Web site popularity pundit Relevant Knowledge Inc has updated its Web Report product with new Java tools for media analysis and planning. The company collects web ratings on an ongoing basis from a panel of volunteer households, using its own clickstream- tracking software to upload the data. That sample base is growing second by second, […]
Web site popularity pundit Relevant Knowledge Inc has updated its Web Report product with new Java tools for media analysis and planning. The company collects web ratings on an ongoing basis from a panel of volunteer households, using its own clickstream- tracking software to upload the data. That sample base is growing second by second, says Jeff Levy, CEO and co-founder of Relevant Knowledge. With Web Report 1.0 we felt we were giving our customers access to the last hundred feet of that mountain. Customers wanting more detailed information had to put in a custom search request to the company. For Relevant Knowledge, these requests were profitable but time- consuming. Accordingly, Levy plans to release more of the mountain with version 2.0. Soon, agencies and advertisers should be able to access the Relevant Knowledge database from any Java- enabled browser. Once there, they can examine stats and plan their next web ad campaign. The Web Report service already has about 85 customers, including WhoWhere, IBM, Intel, Netscape, Infoseek and CNN. We have most of the major sites and most of the major advertisers, says Levy immodestly. However, he won’t disclose the price point for Web Report, saying it depends on the size of the site or the level of billings of the agency. We aim to fit our customers’ budget, is as much as he will divulge. Relevant Knowledge seemed to come from nowhere in January to establish itself as the regularly mentioned player it is today. Where next? Three major initiatives are under way, says Levy.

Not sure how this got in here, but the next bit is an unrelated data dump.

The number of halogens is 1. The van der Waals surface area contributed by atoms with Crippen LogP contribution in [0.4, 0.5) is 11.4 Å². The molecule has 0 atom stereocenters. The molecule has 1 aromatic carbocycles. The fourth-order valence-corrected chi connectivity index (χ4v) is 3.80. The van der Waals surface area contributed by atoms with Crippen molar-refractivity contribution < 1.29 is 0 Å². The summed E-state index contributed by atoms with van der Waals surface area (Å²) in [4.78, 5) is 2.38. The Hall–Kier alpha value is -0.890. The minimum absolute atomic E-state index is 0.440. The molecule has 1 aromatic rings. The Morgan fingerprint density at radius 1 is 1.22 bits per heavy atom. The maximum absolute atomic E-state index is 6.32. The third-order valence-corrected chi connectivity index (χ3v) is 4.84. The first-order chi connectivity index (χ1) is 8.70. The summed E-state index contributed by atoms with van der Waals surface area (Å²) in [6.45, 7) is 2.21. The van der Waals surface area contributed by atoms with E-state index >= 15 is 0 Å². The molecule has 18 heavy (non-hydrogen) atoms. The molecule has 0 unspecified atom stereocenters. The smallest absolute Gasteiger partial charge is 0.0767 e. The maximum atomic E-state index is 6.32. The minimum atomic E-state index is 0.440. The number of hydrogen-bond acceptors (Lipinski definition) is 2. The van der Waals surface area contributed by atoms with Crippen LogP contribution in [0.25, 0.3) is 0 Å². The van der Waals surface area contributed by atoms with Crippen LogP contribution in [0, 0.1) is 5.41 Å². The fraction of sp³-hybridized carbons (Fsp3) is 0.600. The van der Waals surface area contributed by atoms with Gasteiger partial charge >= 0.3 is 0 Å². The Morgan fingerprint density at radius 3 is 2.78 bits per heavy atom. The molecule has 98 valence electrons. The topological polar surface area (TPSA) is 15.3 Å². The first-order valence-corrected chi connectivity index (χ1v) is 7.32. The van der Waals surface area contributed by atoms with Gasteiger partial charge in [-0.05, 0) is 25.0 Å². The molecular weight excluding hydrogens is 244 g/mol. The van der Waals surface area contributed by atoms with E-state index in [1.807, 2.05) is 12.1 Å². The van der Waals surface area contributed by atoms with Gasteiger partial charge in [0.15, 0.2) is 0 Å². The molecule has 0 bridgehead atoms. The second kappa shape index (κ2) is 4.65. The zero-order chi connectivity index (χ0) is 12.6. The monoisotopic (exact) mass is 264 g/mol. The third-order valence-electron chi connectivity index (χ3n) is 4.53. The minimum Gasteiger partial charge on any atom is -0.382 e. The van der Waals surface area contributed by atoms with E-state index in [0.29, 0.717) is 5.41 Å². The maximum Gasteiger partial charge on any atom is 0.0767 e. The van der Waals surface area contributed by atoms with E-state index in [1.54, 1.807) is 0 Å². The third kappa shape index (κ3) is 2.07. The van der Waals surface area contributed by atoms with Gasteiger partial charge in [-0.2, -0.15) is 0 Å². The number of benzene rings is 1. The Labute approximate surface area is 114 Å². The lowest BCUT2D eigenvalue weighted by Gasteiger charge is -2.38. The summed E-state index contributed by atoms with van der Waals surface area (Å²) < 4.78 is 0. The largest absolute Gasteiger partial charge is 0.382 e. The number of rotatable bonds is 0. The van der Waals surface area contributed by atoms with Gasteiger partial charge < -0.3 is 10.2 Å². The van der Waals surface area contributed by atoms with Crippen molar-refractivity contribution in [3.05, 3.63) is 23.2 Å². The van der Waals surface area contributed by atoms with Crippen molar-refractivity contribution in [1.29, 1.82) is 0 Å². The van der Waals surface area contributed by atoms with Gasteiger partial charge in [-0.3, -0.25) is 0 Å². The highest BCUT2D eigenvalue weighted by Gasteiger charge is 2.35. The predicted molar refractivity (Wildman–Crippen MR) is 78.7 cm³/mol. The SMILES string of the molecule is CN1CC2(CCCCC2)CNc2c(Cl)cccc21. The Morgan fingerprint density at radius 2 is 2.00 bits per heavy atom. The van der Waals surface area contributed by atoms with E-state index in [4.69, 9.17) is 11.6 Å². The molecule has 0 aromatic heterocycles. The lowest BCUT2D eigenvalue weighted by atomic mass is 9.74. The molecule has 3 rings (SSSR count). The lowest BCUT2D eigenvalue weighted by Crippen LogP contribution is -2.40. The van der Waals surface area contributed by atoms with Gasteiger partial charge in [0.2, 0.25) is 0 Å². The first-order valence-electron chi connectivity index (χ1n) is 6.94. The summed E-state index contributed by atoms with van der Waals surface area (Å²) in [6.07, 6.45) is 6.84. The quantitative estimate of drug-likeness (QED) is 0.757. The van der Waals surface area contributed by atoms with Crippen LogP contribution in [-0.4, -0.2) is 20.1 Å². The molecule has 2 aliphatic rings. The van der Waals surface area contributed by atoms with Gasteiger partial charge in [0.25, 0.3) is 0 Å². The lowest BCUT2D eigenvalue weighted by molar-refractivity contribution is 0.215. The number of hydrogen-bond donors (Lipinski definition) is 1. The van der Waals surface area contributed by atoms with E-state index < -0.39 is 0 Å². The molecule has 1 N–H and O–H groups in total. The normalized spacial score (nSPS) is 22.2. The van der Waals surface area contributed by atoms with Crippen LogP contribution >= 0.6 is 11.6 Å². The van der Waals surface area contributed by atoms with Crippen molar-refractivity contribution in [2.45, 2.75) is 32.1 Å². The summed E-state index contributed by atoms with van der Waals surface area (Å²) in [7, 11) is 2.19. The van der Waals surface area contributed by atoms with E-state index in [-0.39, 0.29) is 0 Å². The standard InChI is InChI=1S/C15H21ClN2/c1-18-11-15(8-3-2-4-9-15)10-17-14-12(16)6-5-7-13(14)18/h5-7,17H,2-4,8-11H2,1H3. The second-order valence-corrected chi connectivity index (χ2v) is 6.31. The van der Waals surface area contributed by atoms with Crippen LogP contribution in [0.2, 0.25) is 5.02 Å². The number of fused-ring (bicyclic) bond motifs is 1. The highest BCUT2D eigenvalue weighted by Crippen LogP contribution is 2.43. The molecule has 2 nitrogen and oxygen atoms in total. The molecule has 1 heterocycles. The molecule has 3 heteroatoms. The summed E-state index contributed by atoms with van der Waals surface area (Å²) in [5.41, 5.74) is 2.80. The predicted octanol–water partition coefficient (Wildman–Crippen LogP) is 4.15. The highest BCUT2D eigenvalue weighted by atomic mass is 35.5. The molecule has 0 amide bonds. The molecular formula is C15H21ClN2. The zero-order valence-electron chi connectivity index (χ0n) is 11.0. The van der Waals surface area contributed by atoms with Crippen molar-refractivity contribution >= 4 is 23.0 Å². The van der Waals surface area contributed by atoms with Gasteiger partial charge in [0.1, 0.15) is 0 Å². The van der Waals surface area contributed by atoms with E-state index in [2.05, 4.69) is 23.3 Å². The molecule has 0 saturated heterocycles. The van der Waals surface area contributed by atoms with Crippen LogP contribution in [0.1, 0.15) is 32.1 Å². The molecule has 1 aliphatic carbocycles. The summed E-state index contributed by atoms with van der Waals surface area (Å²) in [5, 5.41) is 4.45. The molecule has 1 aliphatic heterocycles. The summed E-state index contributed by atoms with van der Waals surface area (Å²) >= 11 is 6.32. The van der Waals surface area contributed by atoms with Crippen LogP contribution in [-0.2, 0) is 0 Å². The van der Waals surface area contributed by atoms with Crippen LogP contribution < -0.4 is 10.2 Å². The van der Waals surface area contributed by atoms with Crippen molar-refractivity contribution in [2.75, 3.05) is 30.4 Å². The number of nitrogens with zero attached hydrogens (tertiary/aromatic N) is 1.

Initiative one involves vertical market breakdowns, and the first of these, covering business and financial sites, hit desktops last week (CI No 3,431). Initiative two provides agencies and advertisers with a means of tracking ad banners across campaigns. We’re spearheading a movement to standardize the names of the ad banners on different web sites, Levy explains. At the moment a single ad can have a hundred different names depending on the whims of the webmasters. Levy says: We’re working with advertisers because they have the money to pressure the sites to conform. Initiative three is a broader and deeper international presence. Look for a major partnership about to be announced in Australia and New Zealand, Levy warns. His ultimate ambition, he says, is: World wide data for the world wide web.